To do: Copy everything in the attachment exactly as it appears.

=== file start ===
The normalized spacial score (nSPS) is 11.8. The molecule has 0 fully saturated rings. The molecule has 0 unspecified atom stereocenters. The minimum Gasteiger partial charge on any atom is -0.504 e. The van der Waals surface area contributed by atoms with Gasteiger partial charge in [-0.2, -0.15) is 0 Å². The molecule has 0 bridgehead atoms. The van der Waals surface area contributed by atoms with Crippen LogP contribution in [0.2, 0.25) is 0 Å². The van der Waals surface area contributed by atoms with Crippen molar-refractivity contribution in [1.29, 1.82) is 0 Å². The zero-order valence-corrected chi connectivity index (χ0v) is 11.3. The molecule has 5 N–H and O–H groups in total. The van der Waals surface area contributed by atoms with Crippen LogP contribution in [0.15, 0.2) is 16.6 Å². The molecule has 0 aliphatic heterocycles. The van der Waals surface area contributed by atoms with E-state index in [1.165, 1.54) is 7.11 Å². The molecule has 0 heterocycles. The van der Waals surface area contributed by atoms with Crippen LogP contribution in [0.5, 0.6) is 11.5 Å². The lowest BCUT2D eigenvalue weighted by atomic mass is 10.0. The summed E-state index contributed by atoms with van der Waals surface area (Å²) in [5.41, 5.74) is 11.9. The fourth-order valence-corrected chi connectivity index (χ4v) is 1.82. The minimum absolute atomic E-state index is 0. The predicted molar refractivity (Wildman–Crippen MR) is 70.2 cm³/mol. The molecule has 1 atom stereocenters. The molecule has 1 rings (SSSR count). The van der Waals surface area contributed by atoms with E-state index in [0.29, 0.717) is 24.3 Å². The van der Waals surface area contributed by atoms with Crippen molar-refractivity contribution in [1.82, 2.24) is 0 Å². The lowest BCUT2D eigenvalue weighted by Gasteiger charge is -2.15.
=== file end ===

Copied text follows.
The normalized spacial score (nSPS) is 11.8. The molecule has 0 fully saturated rings. The molecule has 0 unspecified atom stereocenters. The minimum Gasteiger partial charge on any atom is -0.504 e. The van der Waals surface area contributed by atoms with Gasteiger partial charge in [-0.2, -0.15) is 0 Å². The molecule has 0 bridgehead atoms. The van der Waals surface area contributed by atoms with Crippen LogP contribution in [0.2, 0.25) is 0 Å². The van der Waals surface area contributed by atoms with Crippen molar-refractivity contribution in [1.29, 1.82) is 0 Å². The zero-order valence-corrected chi connectivity index (χ0v) is 11.3. The molecule has 5 N–H and O–H groups in total. The van der Waals surface area contributed by atoms with Crippen LogP contribution in [0.15, 0.2) is 16.6 Å². The molecule has 0 aliphatic heterocycles. The van der Waals surface area contributed by atoms with E-state index in [1.165, 1.54) is 7.11 Å². The molecule has 0 heterocycles. The van der Waals surface area contributed by atoms with Crippen LogP contribution in [0.5, 0.6) is 11.5 Å². The lowest BCUT2D eigenvalue weighted by atomic mass is 10.0. The summed E-state index contributed by atoms with van der Waals surface area (Å²) in [5.41, 5.74) is 11.9. The fourth-order valence-corrected chi connectivity index (χ4v) is 1.82. The minimum absolute atomic E-state index is 0. The predicted molar refractivity (Wildman–Crippen MR) is 70.2 cm³/mol. The molecule has 1 atom stereocenters. The molecule has 1 rings (SSSR count). The van der Waals surface area contributed by atoms with E-state index in [0.29, 0.717) is 24.3 Å². The van der Waals surface area contributed by atoms with Crippen molar-refractivity contribution in [1.82, 2.24) is 0 Å². The lowest BCUT2D eigenvalue weighted by Gasteiger charge is -2.15.